Next Article in Journal
Intelligent Machine Vision Model for Defective Product Inspection Based on Machine Learning
Previous Article in Journal
Learning-Based Coordination Model for On-the-Fly Self-Composing Services Using Semantic Matching

A Green Routing Protocol with Wireless Power Transfer for Internet of Things

Department of Information Engineering, Università di Firenze, Via di Santa Marta 3, 50139 Firenze, Italy
Author to whom correspondence should be addressed.
J. Sens. Actuator Netw. 2021, 10(1), 6;
Received: 29 December 2020 / Revised: 16 January 2021 / Accepted: 19 January 2021 / Published: 24 January 2021
(This article belongs to the Special Issue Green Wireless Sensor Network)


The usually constrained resources and lossy links scenarios of Internet of Things (IoT) applications require specific protocol suite, as the IPv6 Routing Protocol for Low-Power and Lossy Networks (RPL). Due to its flexibility, RPL can support efficiently vertical applications such as environmental monitoring, smart city and Industry 4.0. In this paper, we propose a new Objective Function (OF) for RPL based on a composite metric considering jointly the residual energy of a node (parent) together with the energy that a neighbor node (child) can transfer to the parent according to the Wireless Power Transfer (WPT) concept. Specifically, we consider simultaneous wireless information and power transfer (SWIPT) technique, which enables both the energy harvesting and information decoding from the same radio frequency (RF) signal, in order to influence the selection of the best path according to the proposed energy efficient metric in RPL. Performance evaluation on a realistic scenario pointed out a remarkable energy saving to prolong the network lifetime, by selecting the best path toward the sink node, with respect to the OFs usually considered in the literature.
Keywords: Low-Power and Lossy Networks; IPv6; Routing IPv6 Routing Protocol for Low-Power and Lossy Networks (RPL); energy-harvesting; wireless power and information transfer Low-Power and Lossy Networks; IPv6; Routing IPv6 Routing Protocol for Low-Power and Lossy Networks (RPL); energy-harvesting; wireless power and information transfer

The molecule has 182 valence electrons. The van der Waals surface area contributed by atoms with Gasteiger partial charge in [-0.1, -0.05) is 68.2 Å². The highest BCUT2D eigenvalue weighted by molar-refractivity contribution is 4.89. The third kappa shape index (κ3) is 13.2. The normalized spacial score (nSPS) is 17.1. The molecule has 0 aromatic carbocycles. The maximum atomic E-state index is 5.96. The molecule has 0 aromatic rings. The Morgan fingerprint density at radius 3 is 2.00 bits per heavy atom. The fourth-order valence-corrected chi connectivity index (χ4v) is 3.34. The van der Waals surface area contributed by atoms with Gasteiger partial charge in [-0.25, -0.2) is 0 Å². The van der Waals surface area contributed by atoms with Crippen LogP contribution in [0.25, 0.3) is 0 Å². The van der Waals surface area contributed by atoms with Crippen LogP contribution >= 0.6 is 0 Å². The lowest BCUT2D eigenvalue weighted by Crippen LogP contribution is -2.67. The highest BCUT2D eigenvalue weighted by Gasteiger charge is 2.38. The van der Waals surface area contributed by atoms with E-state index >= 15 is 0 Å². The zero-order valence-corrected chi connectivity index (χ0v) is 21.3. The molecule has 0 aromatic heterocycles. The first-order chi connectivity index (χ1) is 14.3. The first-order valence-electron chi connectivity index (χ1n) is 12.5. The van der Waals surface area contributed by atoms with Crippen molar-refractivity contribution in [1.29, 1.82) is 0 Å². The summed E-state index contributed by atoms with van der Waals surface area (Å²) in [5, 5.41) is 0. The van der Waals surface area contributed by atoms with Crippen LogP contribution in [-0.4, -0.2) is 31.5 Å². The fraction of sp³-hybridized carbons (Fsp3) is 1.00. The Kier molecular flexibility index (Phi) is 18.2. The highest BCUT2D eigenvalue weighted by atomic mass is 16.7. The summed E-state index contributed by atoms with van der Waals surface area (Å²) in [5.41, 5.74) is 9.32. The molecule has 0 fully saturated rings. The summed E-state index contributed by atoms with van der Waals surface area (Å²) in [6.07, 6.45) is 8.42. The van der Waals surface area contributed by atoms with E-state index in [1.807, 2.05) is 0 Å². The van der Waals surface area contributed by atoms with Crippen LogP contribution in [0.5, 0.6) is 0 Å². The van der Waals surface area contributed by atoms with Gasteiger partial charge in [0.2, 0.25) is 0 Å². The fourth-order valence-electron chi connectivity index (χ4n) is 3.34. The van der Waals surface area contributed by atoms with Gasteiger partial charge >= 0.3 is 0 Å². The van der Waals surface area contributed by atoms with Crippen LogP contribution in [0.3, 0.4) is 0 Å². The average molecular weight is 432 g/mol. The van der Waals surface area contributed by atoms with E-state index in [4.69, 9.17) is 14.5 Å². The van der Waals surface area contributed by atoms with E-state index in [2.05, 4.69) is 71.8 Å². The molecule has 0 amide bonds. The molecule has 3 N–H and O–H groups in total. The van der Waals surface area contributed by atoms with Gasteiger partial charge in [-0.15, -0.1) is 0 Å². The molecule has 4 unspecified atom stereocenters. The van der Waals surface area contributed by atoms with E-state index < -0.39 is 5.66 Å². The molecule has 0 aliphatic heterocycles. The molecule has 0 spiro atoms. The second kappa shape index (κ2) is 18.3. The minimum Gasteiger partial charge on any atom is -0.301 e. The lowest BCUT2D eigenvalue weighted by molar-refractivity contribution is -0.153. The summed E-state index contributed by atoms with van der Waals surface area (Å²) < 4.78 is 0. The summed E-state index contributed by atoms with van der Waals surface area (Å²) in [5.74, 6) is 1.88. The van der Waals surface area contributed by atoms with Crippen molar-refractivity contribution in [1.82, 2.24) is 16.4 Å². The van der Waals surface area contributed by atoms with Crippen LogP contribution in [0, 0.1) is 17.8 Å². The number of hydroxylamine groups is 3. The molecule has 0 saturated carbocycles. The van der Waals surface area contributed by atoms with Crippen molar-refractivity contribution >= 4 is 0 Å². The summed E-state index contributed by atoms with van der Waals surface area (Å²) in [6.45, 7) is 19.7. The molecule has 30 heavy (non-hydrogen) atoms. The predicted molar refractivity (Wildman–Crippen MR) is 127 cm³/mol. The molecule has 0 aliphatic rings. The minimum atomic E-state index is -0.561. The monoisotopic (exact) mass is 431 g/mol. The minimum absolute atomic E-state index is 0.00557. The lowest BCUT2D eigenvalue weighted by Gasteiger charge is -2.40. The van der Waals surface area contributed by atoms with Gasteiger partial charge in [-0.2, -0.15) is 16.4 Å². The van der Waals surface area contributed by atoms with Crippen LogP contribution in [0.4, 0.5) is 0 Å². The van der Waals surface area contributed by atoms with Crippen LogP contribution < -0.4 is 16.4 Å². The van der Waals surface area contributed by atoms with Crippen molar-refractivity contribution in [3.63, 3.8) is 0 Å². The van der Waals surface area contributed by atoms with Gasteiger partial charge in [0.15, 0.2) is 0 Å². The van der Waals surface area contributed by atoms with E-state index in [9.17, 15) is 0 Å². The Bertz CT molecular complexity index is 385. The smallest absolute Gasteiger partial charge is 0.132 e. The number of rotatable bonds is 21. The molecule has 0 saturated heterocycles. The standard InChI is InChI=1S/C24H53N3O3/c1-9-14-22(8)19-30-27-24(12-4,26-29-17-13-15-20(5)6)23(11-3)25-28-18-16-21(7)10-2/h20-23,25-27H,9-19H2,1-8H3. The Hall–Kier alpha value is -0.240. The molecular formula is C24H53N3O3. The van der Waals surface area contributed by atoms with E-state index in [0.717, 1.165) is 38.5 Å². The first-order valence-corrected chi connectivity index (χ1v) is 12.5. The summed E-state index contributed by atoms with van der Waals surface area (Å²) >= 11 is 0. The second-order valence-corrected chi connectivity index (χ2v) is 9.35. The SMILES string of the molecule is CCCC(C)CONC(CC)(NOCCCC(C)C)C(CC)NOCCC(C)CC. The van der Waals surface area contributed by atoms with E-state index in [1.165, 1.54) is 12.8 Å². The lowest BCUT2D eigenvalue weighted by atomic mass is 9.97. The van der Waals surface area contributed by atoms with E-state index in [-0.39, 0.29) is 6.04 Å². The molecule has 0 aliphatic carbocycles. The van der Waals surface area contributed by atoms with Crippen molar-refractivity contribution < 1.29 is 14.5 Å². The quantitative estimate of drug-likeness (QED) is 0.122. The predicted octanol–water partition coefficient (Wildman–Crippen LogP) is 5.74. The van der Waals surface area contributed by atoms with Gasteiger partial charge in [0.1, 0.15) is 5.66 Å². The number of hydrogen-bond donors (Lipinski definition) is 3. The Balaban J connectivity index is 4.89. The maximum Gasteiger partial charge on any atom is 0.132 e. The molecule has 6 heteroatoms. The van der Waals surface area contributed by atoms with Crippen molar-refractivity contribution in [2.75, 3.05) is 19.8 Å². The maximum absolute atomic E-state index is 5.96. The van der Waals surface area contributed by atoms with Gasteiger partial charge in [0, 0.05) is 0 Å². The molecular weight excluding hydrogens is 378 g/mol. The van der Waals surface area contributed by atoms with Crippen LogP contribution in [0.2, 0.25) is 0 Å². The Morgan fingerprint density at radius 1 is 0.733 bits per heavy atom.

1. Introduction

Billions of “smart” objects are going to be connected to each other and in Internet according to the Internet of Things (IoT) paradigm. Emerging applications for smart city, smart building, industrial context, etc., increase the demand of IP-based networks to allow full interaction among heterogeneous devices with different features. Due to the constrained resources of IoT devices and the lossy links of IoT networks, new definitions of protocols suitable for Low-Power and Lossy Networks (LLNs) are needed, such as (i) IPv6 for Low-Power Wireless Personal Area Networks (6LoWPAN) [1], which allows to send IPv6 frames over IEEE 802.15.4 networks through a header compression mechanism proposed by the Internet Engineering Task Force (IETF) 6LoWPAN Working Group, and (ii) the IPv6 Routing Protocol for Low-Power and Lossy Networks (RPL) [2], issued by the Internet Engineering Task Force (IETF) Routing over Low-Power and Lossy Networks (RoLL) Working Group.
RPL is an adaptive distance-vector routing protocol suitable for the requirements of different applications as it uses one or more Objective Function (OF) to find the best route from the leaf nodes to the destination (named sink node or root node, or gateway or border router). The routing topology created is a Destination Oriented Directed Acyclic Graph (DODAG) which is a logical topology formed over a physical network according to different metrics and constraints. Default routing metrics for RPL are objective function zero (OF0) and the Minimum Rank with the Hysteresis Objective Function (MRHOF) based on the expected transmission count (ETX) [3,4]. As new OFs can be designed, RPL can be adapted to a large variety of applications for different LLN networks by defining the most suitable OF. Indeed, recent studies focus on different OFs and hybrid metrics aimed at evaluating the performance of RPL based on packet loss rate, energy consumption and latency [5,6,7,8,9]. These OFs do not consider the node level congestion and can create unbalanced load and inefficient energy distribution in the network, especially for heterogeneous traffic load [10].
Saving power, together ensuring acceptable service quality, is an important challenge since in wireless sensor networks (WSN), sensors nodes are powered by limited time batteries and are usually distributed and not replaced in the case where they are energy depleted due to high costs. Therefore, energy-based OFs for RPL have been proposed in the literature to preserve the sensor nodes energy and prolong the network lifetime [7,8,11].
Energy harvesting (EH) overcomes the major drawback of battery, i.e., the reduction of stored energy due to the sensing, data processing, and communications. Compared to battery-operated nodes, energy harvesting can achieve almost unlimited lifetime, but at the same time, it raises the issue of operating a sensor node with intermittent energy supply and a limited capability of energy storing. Several solutions adopt the use of energy harvested from the photovoltaic cell which imposes in some cases very low duty cycles as shown in ref. [12].